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Polar Ice and Physical Evidence of Lunar True Polar Wander

UTIG Seminars

Polar Ice and Physical Evidence of Lunar True Polar Wander

Matthew Siegler
Planetary Science Institute

Friday, 11 September, 10:30 p.m. to 11:30 a.m.
Seminar Conference Room, 10100 Burnet Road, Bldg 196-ROC, Austin, Texas 78758
Krista Soderlund, UTIG

Click for a Live Broadcast.

image related Dr. Siegler's talk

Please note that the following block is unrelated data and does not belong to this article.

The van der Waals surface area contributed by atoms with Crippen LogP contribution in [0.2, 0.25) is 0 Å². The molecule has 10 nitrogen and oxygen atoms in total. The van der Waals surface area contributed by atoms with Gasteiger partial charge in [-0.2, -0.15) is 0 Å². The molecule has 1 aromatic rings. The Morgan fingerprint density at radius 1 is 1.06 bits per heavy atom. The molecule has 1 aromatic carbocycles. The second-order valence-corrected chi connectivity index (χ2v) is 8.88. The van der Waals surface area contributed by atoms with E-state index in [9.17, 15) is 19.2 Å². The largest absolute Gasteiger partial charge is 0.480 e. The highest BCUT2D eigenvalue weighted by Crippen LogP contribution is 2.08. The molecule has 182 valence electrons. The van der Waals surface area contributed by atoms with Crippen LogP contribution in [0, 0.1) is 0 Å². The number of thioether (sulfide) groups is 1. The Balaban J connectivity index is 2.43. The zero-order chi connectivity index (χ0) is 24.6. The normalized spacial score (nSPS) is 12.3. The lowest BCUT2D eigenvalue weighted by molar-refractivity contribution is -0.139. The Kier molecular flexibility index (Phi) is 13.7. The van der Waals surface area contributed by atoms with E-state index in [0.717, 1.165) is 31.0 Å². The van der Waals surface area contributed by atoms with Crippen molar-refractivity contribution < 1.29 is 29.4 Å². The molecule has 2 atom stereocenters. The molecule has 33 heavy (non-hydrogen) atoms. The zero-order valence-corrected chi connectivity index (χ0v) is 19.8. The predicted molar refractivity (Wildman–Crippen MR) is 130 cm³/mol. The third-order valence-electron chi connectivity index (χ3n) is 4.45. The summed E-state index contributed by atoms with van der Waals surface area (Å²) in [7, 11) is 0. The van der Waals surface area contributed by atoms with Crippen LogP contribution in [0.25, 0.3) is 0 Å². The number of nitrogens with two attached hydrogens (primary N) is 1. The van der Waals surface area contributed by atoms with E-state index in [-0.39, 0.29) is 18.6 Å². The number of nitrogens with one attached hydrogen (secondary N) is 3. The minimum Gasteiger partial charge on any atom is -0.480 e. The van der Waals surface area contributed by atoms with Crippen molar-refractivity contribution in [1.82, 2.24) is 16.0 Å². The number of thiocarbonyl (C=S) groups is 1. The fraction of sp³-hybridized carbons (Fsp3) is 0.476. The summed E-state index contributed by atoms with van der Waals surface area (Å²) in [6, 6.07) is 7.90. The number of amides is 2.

The earliest dynamical and thermal history of the Moon is not well understood. Surprisingly, this history may be recorded by the hydrogen deposits near the Lunar poles. These deposits (likely water ice) can only survive if they remain in permanent shadow. If the Moon's orientation has changed, so have the location of the shadowed regions. The polar hydrogen deposits have been mapped by orbiting neutron spectrometers, and their observed spatial distribution does not match the expected distribution of water ice inferred from present-day lunar temperatures. This is in stark contrast to the volatile distribution observed within a similar thermal environment at Mercury's poles. Here we show that polar hydrogen preserves evidence that the Moon's spin axis has shifted - the hydrogen deposits are antipodal, displaced equally from each pole along opposite longitudes. From the direction and magnitude of the inferred reorientation, and analysis of the lunar figure, we find that this change in the spin pole, known as true polar wander, was caused by a low-density thermal anomaly beneath the Procellarum region. Radiogenic heating within this province resulted in major mare volcanism and altered the density structure of the Moon, changing its moments of inertia. This resulted in true polar wander consistent with the observed remnant polar hydrogen. This anomaly still exists and partly controls the current orientation of the Moon. Procellarum was most geologically active early in lunar history, implying that polar wander initiated long ago and that a large portion of the measured polar hydrogen is ancient, recording early delivery of water to the inner solar system. This hypothesis not only provides a uniquely viable explanation for the antipodal distribution of lunar polar hydrogen, but also connects polar volatiles to the geologic and geophysical evolution of the Moon and the bombardment history of the early solar system.